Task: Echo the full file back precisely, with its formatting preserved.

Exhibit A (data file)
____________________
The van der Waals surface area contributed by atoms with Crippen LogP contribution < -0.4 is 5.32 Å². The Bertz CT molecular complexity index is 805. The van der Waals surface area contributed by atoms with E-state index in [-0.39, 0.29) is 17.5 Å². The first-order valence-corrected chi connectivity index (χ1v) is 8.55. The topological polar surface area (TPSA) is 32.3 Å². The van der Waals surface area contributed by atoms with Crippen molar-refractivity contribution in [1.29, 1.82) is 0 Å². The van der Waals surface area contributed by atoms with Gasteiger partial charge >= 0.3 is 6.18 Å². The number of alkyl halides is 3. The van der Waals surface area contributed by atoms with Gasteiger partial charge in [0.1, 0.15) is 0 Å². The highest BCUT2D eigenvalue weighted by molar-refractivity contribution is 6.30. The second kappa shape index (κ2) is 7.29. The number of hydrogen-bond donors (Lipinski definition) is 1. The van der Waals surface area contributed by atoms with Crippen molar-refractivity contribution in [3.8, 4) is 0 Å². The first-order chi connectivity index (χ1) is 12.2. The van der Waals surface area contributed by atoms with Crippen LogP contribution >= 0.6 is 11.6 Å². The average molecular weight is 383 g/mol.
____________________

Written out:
The van der Waals surface area contributed by atoms with Crippen LogP contribution < -0.4 is 5.32 Å². The Bertz CT molecular complexity index is 805. The van der Waals surface area contributed by atoms with E-state index in [-0.39, 0.29) is 17.5 Å². The first-order valence-corrected chi connectivity index (χ1v) is 8.55. The topological polar surface area (TPSA) is 32.3 Å². The van der Waals surface area contributed by atoms with Crippen molar-refractivity contribution in [1.29, 1.82) is 0 Å². The van der Waals surface area contributed by atoms with Gasteiger partial charge >= 0.3 is 6.18 Å². The number of alkyl halides is 3. The van der Waals surface area contributed by atoms with Gasteiger partial charge in [0.1, 0.15) is 0 Å². The highest BCUT2D eigenvalue weighted by molar-refractivity contribution is 6.30. The second kappa shape index (κ2) is 7.29. The number of hydrogen-bond donors (Lipinski definition) is 1. The van der Waals surface area contributed by atoms with Crippen molar-refractivity contribution in [3.8, 4) is 0 Å². The first-order chi connectivity index (χ1) is 12.2. The van der Waals surface area contributed by atoms with Crippen LogP contribution >= 0.6 is 11.6 Å². The average molecular weight is 383 g/mol.